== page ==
“Eat food. Not too much. Mostly plants.”

This quote comes from Michael Pollan, contributor to the New York Times Magazine, professor of writing at Harvard and the University of California, Berkeley, and last but not least he’s a food writer.

Eat Food. Not too much: What Pollan is saying here is to eat real, whole food, and to limit the consumption of “edible food-like substances”, aka processed foods. 

Mostly plants: Foods that come from the ground are some of the most natural and nutritious foods to consume, which is the inspiration for this blog!

Do you get the recommended 2-3 cups of vegetables per day?

Adding dark leafy greens is one of the easiest ways to increase your vegetable consumption. All you have to do is throw a handful into your morning smoothie OR make a salad, wrap, soup, stir fry, or even toss them into an omelette. 

Eating veggies is essential and consuming dark leafy greens provides numerous health benefits for the human body:


A : good for skin, bones, vision

C: maintains cartilage, bones & teeth

K: assists in protein production for your bones & tissues

B (folate): helps make new cells, prevents birth defects


Iron (Fe): aids in blood production oxygen transport

Magnesium (Mg): nerve & muscle function, supports immune system and hormone balance

Potassium (K): nerve function & muscles contraction

Calcium (Ca): supports bones & teeth

Click here for a complete chart of vitamins and minerals and their health benefits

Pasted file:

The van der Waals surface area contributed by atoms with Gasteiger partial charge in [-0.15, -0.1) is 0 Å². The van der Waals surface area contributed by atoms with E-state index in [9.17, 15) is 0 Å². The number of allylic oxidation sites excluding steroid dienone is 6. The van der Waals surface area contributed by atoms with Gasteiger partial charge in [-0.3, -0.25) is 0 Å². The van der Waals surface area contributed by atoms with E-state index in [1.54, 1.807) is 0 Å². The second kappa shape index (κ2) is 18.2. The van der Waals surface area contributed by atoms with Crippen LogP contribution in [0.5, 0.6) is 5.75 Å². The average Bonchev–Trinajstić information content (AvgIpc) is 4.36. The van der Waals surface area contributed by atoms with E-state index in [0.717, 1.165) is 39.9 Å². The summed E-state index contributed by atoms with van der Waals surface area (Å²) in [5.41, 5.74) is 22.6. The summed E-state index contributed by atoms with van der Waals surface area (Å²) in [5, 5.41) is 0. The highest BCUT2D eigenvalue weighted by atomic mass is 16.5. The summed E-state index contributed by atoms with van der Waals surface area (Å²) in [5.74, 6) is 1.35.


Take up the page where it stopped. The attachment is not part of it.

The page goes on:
ANTIOXIDANTS (Carotenoids)

Lowers the risk of stomach, breast and skin cancer.

Decreases the risk of heart disease


Regulates bowel movements

Maintains colon health

So Which Green Should You Eat?

Have you ever walked through the produce section and wondered which leafy green is the best? Well that all depends on what you’re cooking. Here’s a chart to compare the best leafy greens and their nutritional content.

Raw Veggie Amount Vitamins Minerals Fiber Protein Calories
Arugula½  cup97 mcg Folate

47% DV Vitamin A, 136% DV Vitamin K

16% DV Ca

8% DV Fe

12% DV Mg

5% DV P

8% DV K

3% DV Zn

1.6g2.58g 25
Collards½ cup129 mcg Folate

100% DV Vitamin A

59% DV Vitamin C

8% DV  Vitamin E

546% DV Vitamin K

23% DV Ca

7% DV Mg

2% DV P

5% DV K

2% DV Se

4g 3.02g32
Spinach½ cup194 mcg Folate

188% DV Vitamin A

10% DV Vitamin B6

47% DV Vitamin C

7% DV Vitamin E

604% DV Vitamin K

10% DV Ca

15% DV Fe

20% DV Mg

45% DV Mn

5% DV P

12% DV K

4% DV Zn

Kale½ cup141 mcg Folate

200% DV  Vitamin A

200% DV  Vitamin C

5% DV  Vitamin E

881% DV Vitamin K

15% DV Ca

8% DV Fe

12% DV Mg

33% DV Mn

10% DV K

4% DV Zn

3.6g 4.28g 49

Other greens that are not quite as big of nutritional powerhouses…

Not So Super Greens
Raw Veggie Amount Vitamins Minerals Fiber ProteinCalories
Iceberg Lettuce½ cup 29 mcg Folate

10% DC Vitamin A

5% Vitamin C

2% DV Ca

6% DV Mn

3% DV K

1.2g.90g 14
Romaine Lettuce ½ cup 136 mcg Folate

174% DV Vitamin A

7% DV Vitamin C

128% DV Vitamin K  

3% DV Ca

5% DV Fe

8% DV Mn

5% DV K


Happy Greening STAT Tribe!

Data From: https://www.nutritionvalue.org/nutritioncalculator.php

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